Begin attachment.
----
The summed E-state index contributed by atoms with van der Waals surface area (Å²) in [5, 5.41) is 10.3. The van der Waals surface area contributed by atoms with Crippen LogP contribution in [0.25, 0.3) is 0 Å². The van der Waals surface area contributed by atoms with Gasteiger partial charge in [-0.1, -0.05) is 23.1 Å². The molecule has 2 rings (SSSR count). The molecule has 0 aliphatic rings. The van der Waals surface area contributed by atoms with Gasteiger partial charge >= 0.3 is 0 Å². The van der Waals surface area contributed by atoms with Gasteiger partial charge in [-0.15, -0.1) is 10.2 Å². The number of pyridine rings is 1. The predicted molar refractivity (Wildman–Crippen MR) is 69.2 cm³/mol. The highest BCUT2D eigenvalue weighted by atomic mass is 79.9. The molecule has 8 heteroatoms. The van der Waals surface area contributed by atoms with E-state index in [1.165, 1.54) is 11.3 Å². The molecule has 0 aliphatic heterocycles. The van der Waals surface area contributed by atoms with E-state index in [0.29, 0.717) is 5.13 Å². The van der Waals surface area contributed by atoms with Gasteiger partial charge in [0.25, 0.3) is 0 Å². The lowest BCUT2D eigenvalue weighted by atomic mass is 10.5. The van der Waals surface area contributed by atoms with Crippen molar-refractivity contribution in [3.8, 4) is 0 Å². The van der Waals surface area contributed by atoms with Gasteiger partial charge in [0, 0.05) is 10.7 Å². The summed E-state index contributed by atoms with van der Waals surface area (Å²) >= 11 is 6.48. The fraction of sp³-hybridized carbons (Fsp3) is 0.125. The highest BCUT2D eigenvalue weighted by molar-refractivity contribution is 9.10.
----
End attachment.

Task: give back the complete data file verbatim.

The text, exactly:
The summed E-state index contributed by atoms with van der Waals surface area (Å²) in [5, 5.41) is 10.3. The van der Waals surface area contributed by atoms with Crippen LogP contribution in [0.25, 0.3) is 0 Å². The van der Waals surface area contributed by atoms with Gasteiger partial charge in [-0.1, -0.05) is 23.1 Å². The molecule has 2 rings (SSSR count). The molecule has 0 aliphatic rings. The van der Waals surface area contributed by atoms with Gasteiger partial charge >= 0.3 is 0 Å². The van der Waals surface area contributed by atoms with Gasteiger partial charge in [-0.15, -0.1) is 10.2 Å². The number of pyridine rings is 1. The predicted molar refractivity (Wildman–Crippen MR) is 69.2 cm³/mol. The highest BCUT2D eigenvalue weighted by atomic mass is 79.9. The molecule has 8 heteroatoms. The van der Waals surface area contributed by atoms with E-state index in [1.165, 1.54) is 11.3 Å². The molecule has 0 aliphatic heterocycles. The van der Waals surface area contributed by atoms with E-state index in [0.29, 0.717) is 5.13 Å². The van der Waals surface area contributed by atoms with Gasteiger partial charge in [0.25, 0.3) is 0 Å². The lowest BCUT2D eigenvalue weighted by atomic mass is 10.5. The van der Waals surface area contributed by atoms with Crippen molar-refractivity contribution in [3.8, 4) is 0 Å². The van der Waals surface area contributed by atoms with Gasteiger partial charge in [0, 0.05) is 10.7 Å². The summed E-state index contributed by atoms with van der Waals surface area (Å²) >= 11 is 6.48. The fraction of sp³-hybridized carbons (Fsp3) is 0.125. The highest BCUT2D eigenvalue weighted by molar-refractivity contribution is 9.10.